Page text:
• Jamie Di Spirito as Jimmy Johnson, Junior Clerk (Series 1)
  • Frances Barber as Caroline Warwick QC, Barrister (Series 2—3)
  • Phil Davis as Mickey Joy, Solicitor (Series 2—3)
  • Indira Varma as George Duggan, CPS Solicitor (Series 2)
  • Amy Wren as Bethany Brassington, Junior Clerk (Series 2—3)
  • Shaun Evans as Daniel Lomas, a pupil who shadows Martha Costello (Series 2)
  • Miranda Raison as Harriet Hammond, Practice Manager (Series 3)
  • Jessica Henwick as Amy Lang, a pupil who shadows Martha Costello, Clive Reader & Caroline Warwick (Series 3)

Episode listEdit

Series Episodes Originally broadcast DVD release date
Series premiere Series finale Region 2 Region 1
1 6 22 February 2011 29 March 2011 11 April 2011[8] 12 November 2013
2 6 15 May 2012 20 June 2012 25 June 2012[9] 1 March 2016
3 6 24 February 2014 31 March 2014 7 April 2014 3 January 2017

Series 1 (2011)Edit

Episode Title Written by Directed by Viewers
Original airdate
1 "The Bitter End"Peter MoffatMichael Offer6.34m22 February 2011 (2011-02-22)
Martha represents a pregnant drugs mule as well as a man charged with robbery and assault on an elderly war hero.
2 "High and Dry"Peter MoffatMichael Offer5.67m1 March 2011 (2011-03-01)
Martha is pitted against Clive in the case of a man accused of raping his ex-girlfriend; during the trial, Martha discovers that she is pregnant.
3 "Close Quarters"Peter MoffatDavid Evans5.80m8 March 2011 (2011-03-08)
Martha takes on the case of a teenage rent-boy who is charged with indecency in a public lavatory. Niamh defends a couple accused of breeding dangerous dogs.
4 "Touch and Go"Peter MoffatDavid Evans5.84m15 March 2011 (2011-03-15)
Martha defends an Asian police officer accused of uttering a racial slur to a black colleague. Billy tries to get rid of Clive by asking a senior clerk from another chambers to offer him a job.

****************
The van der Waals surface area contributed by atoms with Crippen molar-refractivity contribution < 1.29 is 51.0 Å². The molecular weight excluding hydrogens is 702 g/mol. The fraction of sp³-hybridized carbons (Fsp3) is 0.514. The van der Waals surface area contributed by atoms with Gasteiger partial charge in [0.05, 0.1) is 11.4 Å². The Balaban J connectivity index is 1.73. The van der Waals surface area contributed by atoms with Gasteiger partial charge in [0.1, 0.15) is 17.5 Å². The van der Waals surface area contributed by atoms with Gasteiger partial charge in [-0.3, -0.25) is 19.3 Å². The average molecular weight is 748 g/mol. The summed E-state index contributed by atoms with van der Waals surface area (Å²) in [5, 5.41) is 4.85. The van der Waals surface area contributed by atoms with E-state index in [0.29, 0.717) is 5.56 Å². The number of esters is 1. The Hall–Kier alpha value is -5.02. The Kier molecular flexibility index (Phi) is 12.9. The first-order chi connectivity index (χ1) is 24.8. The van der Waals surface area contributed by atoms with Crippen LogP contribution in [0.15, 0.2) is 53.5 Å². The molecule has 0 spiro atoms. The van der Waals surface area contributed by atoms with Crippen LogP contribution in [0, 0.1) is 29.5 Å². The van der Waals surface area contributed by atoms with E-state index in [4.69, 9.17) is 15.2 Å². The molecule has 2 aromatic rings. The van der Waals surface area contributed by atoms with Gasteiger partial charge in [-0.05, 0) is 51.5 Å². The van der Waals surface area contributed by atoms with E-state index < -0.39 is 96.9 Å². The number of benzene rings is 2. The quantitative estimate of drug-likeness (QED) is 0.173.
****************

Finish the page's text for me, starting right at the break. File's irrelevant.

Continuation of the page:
5 "All Plain Sailing"Steve ThompsonCatherine Morshead5.74m22 March 2011 (2011-03-22)
Against her better judgment, Martha -- whose strong suit is defence -- is persuaded to prosecute in the case of a teacher accused of attempting to murder a pupil who persecuted him.
6 "Three Sheets to the Wind"Peter MoffatCatherine Morshead5.72m29 March 2011 (2011-03-29)
Martha defends the young rent-boy and his girlfriend, who inadvertently killed a judge after breaking into his house with the intention of robbing him.

Series 2 (2012)Edit

Episode Title Written by Directed by Viewers
Original airdate
1 "Famous Last Words"Peter MoffatPeter Hoar6.56m15 May 2012 (2012-05-15)
Martha and Clive defend a thug connected to a well-known crime family who is accused of blinding a man who fell foul of his boss.
2 "The House of Ill Repute"Peter MoffatPeter Hoar6.08m22 May 2012 (2012-05-22)
Martha defends a young Captain at a court-martial. He is accused of disobeying orders, and that his disobedience led to the death of an unarmed Private.
3 "In the Family Way"Peter MoffatAlice Troughton5.56m29 May 2012 (2012-05-29)
Martha defends a youth accused of trashing a corner shop after his girlfriend was insulted. Clive prosecutes three Oxford students accused of assaulting a young waitress.
4 "Wooden Overcoat"Debbie O'MalleyAlice Troughton5.64m5 June 2012 (2012-06-05)
Martha defends a prison van driver accused of neglect and manslaughter after a claustrophobic prisoner dies while in his care.
5 "Shooting Blanks (Part 1)"Peter MoffatJeremy Webb5.33m12 June 2012 (2012-06-12)
Caroline seeks out Clive's assistance in the prosecution of Jody Farr, in exchange for a deal for one of her clients.
6 "Shooting Blanks (Part 2)"Peter MoffatJeremy Webb5.28m20 June 2012 (2012-06-20)
Martha decides to claim that Jody Farr was framed by the police as her first line of defence. Billy goes in for his operation.

Series 3 (2014)Edit

Episode Title Written by Directed by Viewers
Original airdate
1 "The Goodbye Kid"Peter MoffatMarc Jobst6.13m24 February 2014 (2014-02-24)
Alan's son is arrested on suspicion of the murder of a policeman, while Martha hits the bottle after an Inspector lies in court to frame her client.
2 "Big Fish, Small Pond"Mick CollinsMarc Jobst5.42m3 March 2014 (2014-03-03)
Martha defends a footballer accused of attacking an opposing player during a match.
3 "Heavy Metal"Colin TeevanMichael Keillor5.16m10 March 2014 (2014-03-10)